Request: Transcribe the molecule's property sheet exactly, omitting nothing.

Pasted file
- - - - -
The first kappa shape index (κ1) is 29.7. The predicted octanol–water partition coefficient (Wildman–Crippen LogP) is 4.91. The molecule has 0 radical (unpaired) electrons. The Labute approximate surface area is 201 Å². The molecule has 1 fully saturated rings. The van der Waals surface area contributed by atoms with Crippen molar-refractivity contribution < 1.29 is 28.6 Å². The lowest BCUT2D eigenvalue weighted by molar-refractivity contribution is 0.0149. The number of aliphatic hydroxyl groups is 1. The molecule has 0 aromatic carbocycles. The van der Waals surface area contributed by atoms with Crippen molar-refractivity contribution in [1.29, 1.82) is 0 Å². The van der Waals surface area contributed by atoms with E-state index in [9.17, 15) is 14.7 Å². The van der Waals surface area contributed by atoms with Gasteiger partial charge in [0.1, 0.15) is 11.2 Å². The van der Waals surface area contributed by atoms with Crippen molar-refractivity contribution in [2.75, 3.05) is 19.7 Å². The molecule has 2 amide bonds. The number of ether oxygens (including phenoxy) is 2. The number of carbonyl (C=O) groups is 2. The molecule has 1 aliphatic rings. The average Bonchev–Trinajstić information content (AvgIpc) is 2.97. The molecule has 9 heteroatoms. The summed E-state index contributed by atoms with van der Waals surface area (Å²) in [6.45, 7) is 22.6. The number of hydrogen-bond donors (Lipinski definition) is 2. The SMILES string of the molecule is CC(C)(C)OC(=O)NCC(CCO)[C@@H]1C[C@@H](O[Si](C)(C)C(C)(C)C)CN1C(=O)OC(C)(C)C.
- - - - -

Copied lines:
The first kappa shape index (κ1) is 29.7. The predicted octanol–water partition coefficient (Wildman–Crippen LogP) is 4.91. The molecule has 0 radical (unpaired) electrons. The Labute approximate surface area is 201 Å². The molecule has 1 fully saturated rings. The van der Waals surface area contributed by atoms with Crippen molar-refractivity contribution < 1.29 is 28.6 Å². The lowest BCUT2D eigenvalue weighted by molar-refractivity contribution is 0.0149. The number of aliphatic hydroxyl groups is 1. The molecule has 0 aromatic carbocycles. The van der Waals surface area contributed by atoms with Crippen molar-refractivity contribution in [1.29, 1.82) is 0 Å². The van der Waals surface area contributed by atoms with E-state index in [9.17, 15) is 14.7 Å². The van der Waals surface area contributed by atoms with Gasteiger partial charge in [0.1, 0.15) is 11.2 Å². The van der Waals surface area contributed by atoms with Crippen molar-refractivity contribution in [2.75, 3.05) is 19.7 Å². The molecule has 2 amide bonds. The number of ether oxygens (including phenoxy) is 2. The number of carbonyl (C=O) groups is 2. The molecule has 1 aliphatic rings. The average Bonchev–Trinajstić information content (AvgIpc) is 2.97. The molecule has 9 heteroatoms. The summed E-state index contributed by atoms with van der Waals surface area (Å²) in [6.45, 7) is 22.6. The number of hydrogen-bond donors (Lipinski definition) is 2. The SMILES string of the molecule is CC(C)(C)OC(=O)NCC(CCO)[C@@H]1C[C@@H](O[Si](C)(C)C(C)(C)C)CN1C(=O)OC(C)(C)C.